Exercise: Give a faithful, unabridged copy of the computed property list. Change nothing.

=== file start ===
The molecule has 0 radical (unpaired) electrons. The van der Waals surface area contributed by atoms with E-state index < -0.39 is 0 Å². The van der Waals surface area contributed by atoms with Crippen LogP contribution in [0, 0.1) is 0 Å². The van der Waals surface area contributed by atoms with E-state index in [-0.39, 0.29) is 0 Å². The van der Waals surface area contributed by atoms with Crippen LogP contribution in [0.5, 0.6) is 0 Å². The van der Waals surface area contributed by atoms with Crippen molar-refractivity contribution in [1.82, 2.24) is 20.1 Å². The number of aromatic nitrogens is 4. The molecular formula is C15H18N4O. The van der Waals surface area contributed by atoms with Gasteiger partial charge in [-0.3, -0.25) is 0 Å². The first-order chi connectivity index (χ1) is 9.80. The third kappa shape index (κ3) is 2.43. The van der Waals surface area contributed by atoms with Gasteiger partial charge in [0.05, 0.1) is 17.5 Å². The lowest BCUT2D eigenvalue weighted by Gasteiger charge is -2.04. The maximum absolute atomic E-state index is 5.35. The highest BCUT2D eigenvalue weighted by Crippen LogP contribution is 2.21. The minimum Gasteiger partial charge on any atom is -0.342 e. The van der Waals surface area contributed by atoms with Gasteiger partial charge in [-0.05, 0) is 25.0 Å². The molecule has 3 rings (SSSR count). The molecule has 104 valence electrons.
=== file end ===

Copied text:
The molecule has 0 radical (unpaired) electrons. The van der Waals surface area contributed by atoms with E-state index < -0.39 is 0 Å². The van der Waals surface area contributed by atoms with Crippen LogP contribution in [0, 0.1) is 0 Å². The van der Waals surface area contributed by atoms with E-state index in [-0.39, 0.29) is 0 Å². The van der Waals surface area contributed by atoms with Crippen LogP contribution in [0.5, 0.6) is 0 Å². The van der Waals surface area contributed by atoms with Crippen molar-refractivity contribution in [1.82, 2.24) is 20.1 Å². The number of aromatic nitrogens is 4. The molecular formula is C15H18N4O. The van der Waals surface area contributed by atoms with Gasteiger partial charge in [-0.3, -0.25) is 0 Å². The first-order chi connectivity index (χ1) is 9.80. The third kappa shape index (κ3) is 2.43. The van der Waals surface area contributed by atoms with Gasteiger partial charge in [0.05, 0.1) is 17.5 Å². The lowest BCUT2D eigenvalue weighted by Gasteiger charge is -2.04. The maximum absolute atomic E-state index is 5.35. The highest BCUT2D eigenvalue weighted by Crippen LogP contribution is 2.21. The minimum Gasteiger partial charge on any atom is -0.342 e. The van der Waals surface area contributed by atoms with Gasteiger partial charge in [-0.05, 0) is 25.0 Å². The molecule has 3 rings (SSSR count). The molecule has 104 valence electrons.